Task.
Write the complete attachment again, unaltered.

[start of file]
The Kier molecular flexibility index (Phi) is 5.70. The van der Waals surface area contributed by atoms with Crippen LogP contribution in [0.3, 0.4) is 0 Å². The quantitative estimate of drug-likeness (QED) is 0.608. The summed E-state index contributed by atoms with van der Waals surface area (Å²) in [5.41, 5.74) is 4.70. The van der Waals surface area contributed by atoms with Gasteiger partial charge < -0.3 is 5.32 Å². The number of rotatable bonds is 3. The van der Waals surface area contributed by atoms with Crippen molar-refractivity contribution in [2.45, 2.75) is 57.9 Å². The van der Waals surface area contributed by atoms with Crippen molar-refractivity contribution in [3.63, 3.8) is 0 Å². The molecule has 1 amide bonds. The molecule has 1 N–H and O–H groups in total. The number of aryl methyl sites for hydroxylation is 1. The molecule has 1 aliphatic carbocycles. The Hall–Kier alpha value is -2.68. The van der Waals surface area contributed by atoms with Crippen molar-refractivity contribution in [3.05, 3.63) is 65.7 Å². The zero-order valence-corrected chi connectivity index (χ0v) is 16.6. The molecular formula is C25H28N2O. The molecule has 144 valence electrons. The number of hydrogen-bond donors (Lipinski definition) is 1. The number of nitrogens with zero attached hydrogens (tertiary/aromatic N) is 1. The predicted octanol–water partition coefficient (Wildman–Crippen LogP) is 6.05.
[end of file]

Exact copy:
The Kier molecular flexibility index (Phi) is 5.70. The van der Waals surface area contributed by atoms with Crippen LogP contribution in [0.3, 0.4) is 0 Å². The quantitative estimate of drug-likeness (QED) is 0.608. The summed E-state index contributed by atoms with van der Waals surface area (Å²) in [5.41, 5.74) is 4.70. The van der Waals surface area contributed by atoms with Gasteiger partial charge < -0.3 is 5.32 Å². The number of rotatable bonds is 3. The van der Waals surface area contributed by atoms with Crippen molar-refractivity contribution in [2.45, 2.75) is 57.9 Å². The van der Waals surface area contributed by atoms with Crippen molar-refractivity contribution in [3.63, 3.8) is 0 Å². The molecule has 1 amide bonds. The molecule has 1 N–H and O–H groups in total. The number of aryl methyl sites for hydroxylation is 1. The molecule has 1 aliphatic carbocycles. The Hall–Kier alpha value is -2.68. The van der Waals surface area contributed by atoms with Crippen molar-refractivity contribution in [3.05, 3.63) is 65.7 Å². The zero-order valence-corrected chi connectivity index (χ0v) is 16.6. The molecular formula is C25H28N2O. The molecule has 144 valence electrons. The number of hydrogen-bond donors (Lipinski definition) is 1. The number of nitrogens with zero attached hydrogens (tertiary/aromatic N) is 1. The predicted octanol–water partition coefficient (Wildman–Crippen LogP) is 6.05.